Don’t always assume you are losing control of “your” company or that you are getting somehow duped. First, a corporation is a separate legal entity owned by its shareholders, so although you may own 100% of the shares right now, it is best to get out of the habit of thinking it is “your” company. Also, as an example we can look at Mark Zuckerberg, Founder and CEO of Facebook, who was diluted down in shares (although surprisingly not much), and he remained successful. He still maintains control of the company through board seats and voting agreements/proxies, but that is another topic entirely. You will be diluted down and probably lose 100% control over the company, but if you want to receive funding, it is part of the deal, especially in the venture capital world.
Restricted Stock– This term is a designation that can apply to any type of stock and usually specific restriction is required to be printed on the physical stock certificate so that the shareholder knows about it. This usually means that the stock has some form of restrictions on transfer, meaning you cannot sell it without complying with those specific restrictions. Common stock, founder’s stock, or preferred stock could all potentially be labeled restricted stock (any usually is). If you go onto your online stock brokerage account and buy 100 shares of Microsoft, you are buying freely traded, unrestricted, common stock. In other words, there are no restrictions on transfer. In most cases with startups, the initial stock is going to be restricted. You can only sell the stock after it is registered with the SEC (“goes public”) or there is an exemption that allows you to sell freely. SEC Rule 144 is a rule regarding the holding period that you must hold the restricted stock in before it can become free trading stock.
Preferred Stock– Preferred stock can come in many forms, but usually has greater rights and preferences than common stock. Despite this, it is still issued in the same fashion as common stock. In a liquidation of the company (say for a bankruptcy), preferred stockholders get paid out before common stockholders if there is anything left to distribute to stockholders. There are also many other preferences, rights, and privileges that can apply to preferred stock and even in some cases, the preferred stock can be converted into common stock. These rights and preferences are usually stated in the amended articles of incorporation. You often hear of Series A, and Series B funding, pertaining to the rounds of funding with preferred stock. Series A is preferred stock first, then Series B, then Series C and so on. The rights and preferences, while lengthy and require lawyer consultation, are commonly things like conversion, anti-dilution, voting rights, board seats, and liquidation preferences.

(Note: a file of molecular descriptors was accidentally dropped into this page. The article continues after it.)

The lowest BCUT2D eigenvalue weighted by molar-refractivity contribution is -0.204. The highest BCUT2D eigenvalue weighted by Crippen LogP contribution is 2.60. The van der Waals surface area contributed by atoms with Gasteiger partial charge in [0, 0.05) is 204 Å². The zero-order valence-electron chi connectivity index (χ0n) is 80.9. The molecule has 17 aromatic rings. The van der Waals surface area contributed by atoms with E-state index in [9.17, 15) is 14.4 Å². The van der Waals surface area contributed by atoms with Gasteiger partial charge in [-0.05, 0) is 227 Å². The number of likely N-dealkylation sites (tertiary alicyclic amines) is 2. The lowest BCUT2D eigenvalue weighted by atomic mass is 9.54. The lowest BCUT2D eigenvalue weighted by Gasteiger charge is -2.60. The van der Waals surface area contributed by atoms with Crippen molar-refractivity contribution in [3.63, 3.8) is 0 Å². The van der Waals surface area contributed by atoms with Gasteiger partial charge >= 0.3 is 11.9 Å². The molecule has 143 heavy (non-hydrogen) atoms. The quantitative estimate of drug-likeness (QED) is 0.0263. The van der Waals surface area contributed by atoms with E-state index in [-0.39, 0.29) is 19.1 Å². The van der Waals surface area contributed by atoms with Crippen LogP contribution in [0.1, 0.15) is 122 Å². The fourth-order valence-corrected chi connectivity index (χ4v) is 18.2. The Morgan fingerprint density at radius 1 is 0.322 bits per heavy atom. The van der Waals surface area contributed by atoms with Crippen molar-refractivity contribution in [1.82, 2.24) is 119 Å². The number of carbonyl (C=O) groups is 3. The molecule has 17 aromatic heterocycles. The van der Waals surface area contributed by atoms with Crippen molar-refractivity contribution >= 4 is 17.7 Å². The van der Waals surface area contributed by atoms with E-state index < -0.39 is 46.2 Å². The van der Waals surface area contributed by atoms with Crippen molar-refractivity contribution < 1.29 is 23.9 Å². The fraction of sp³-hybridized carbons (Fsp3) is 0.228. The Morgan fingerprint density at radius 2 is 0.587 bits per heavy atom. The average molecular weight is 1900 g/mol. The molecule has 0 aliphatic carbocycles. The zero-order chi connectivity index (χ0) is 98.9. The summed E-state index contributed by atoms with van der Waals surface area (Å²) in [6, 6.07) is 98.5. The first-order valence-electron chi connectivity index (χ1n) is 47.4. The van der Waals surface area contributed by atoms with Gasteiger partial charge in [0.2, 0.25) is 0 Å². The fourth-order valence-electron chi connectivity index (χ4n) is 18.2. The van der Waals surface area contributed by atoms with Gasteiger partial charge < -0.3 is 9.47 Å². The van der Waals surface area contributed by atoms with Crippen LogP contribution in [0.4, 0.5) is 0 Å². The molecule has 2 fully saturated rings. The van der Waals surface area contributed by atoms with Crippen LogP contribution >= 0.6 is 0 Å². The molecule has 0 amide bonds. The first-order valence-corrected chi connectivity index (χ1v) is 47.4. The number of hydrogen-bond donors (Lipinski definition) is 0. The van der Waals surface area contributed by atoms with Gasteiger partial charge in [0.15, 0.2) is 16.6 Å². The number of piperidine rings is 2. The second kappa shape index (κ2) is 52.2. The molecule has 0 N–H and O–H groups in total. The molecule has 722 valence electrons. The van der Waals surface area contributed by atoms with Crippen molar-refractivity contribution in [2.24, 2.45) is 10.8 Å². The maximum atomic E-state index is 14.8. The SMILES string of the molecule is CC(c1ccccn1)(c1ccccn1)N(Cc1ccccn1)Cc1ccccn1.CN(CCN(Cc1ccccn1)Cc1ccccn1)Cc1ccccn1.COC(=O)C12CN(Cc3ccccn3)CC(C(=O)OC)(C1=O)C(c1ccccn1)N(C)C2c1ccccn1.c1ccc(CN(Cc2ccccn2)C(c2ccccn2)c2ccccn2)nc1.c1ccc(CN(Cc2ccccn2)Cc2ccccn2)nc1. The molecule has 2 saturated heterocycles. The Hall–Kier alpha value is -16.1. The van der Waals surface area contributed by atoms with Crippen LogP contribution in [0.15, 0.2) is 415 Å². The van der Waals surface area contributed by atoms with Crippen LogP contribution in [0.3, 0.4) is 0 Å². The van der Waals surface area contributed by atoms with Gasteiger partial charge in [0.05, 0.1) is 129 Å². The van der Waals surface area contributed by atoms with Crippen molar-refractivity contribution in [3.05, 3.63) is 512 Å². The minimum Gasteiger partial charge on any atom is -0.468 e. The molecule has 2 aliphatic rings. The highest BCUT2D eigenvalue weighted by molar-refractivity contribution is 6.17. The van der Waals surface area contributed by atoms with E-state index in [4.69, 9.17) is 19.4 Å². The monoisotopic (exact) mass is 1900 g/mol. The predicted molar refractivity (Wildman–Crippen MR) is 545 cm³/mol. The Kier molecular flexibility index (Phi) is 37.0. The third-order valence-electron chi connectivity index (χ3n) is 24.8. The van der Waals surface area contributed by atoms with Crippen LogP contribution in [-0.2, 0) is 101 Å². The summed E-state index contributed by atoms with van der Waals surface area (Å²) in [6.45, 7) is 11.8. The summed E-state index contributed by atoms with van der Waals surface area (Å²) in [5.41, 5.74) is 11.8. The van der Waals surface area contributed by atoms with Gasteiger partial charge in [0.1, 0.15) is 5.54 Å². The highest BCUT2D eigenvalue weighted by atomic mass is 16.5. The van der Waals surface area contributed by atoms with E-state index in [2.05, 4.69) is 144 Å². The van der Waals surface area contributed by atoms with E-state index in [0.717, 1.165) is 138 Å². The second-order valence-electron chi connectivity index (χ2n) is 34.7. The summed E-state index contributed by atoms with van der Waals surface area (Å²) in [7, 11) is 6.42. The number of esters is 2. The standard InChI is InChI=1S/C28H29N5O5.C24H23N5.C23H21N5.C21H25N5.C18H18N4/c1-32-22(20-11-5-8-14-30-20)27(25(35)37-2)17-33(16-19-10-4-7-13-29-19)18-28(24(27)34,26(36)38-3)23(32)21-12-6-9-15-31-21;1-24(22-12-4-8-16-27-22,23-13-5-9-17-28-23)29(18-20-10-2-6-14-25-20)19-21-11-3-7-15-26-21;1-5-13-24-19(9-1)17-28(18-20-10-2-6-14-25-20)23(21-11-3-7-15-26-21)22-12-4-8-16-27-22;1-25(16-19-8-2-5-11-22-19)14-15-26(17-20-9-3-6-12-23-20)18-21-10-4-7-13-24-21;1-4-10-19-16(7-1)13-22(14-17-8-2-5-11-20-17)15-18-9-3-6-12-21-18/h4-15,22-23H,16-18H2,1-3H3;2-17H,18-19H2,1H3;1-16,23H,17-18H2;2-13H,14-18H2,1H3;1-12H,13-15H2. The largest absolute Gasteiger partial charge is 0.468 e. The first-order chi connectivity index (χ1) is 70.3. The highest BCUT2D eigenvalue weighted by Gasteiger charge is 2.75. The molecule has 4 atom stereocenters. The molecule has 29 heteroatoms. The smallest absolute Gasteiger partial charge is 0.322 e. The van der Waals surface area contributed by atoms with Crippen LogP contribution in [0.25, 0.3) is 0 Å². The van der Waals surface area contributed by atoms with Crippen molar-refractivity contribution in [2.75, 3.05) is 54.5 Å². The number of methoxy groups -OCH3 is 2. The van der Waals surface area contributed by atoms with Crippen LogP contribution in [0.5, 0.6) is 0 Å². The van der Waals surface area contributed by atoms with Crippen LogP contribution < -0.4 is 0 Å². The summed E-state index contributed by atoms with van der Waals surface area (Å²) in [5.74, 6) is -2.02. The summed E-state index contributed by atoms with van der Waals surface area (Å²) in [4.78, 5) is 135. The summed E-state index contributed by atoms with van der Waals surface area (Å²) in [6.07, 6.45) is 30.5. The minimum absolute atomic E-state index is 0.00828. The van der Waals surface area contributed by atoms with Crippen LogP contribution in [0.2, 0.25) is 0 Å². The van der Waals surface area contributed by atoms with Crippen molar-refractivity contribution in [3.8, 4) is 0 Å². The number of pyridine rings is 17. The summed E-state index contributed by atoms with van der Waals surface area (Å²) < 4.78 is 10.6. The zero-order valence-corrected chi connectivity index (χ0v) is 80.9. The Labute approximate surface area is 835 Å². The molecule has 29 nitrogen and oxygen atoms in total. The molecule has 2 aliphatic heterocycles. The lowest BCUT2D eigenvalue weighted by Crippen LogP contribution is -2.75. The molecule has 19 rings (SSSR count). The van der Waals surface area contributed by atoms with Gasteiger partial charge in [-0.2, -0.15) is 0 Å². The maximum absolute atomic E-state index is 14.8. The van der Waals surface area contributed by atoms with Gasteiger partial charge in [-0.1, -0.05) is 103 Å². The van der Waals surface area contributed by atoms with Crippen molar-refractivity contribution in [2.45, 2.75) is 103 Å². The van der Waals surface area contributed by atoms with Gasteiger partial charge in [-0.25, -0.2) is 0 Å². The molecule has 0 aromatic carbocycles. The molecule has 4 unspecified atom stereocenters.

Options & Warrants (not equity)- I mention warrants and options in this section as they are commonly associated with or attached to funding but are not technically equity. An option or warrant is a contractual right to purchase stock in the future. It is ruled by the grant, which is typically in the form of a written agreement with the company to issue stock upon the occurrence of some future event. Examples of this are when the company goes public, gets more funding, or when the holder exercises the right to purchase the actual stock with cash.
I bring this up while discussing equity because options and warrants are technically “securities” which are covered by various securities laws. They also affect the ownership percentages in the company. The company’s accounting department is supposed to reserve stock for these future rights so that the company has enough stock to cover the options if they are exercised. This is when you hear about the “fully diluted” amount of stock in a company, it typically includes things like stock that would be issued in the future if the person exercises the option.
Below is a graph that shows forms of funding/liquidation preferences with warrants/options being low on the scale of rights held by an investor, but more flexibility for the company. The closer you get on the scale to straight debt (a loan), the more protected the investor usually is, but the company has less flexibility.
For any Equity queries please contact PLG Attorney, Chris Barsness at email@example.com.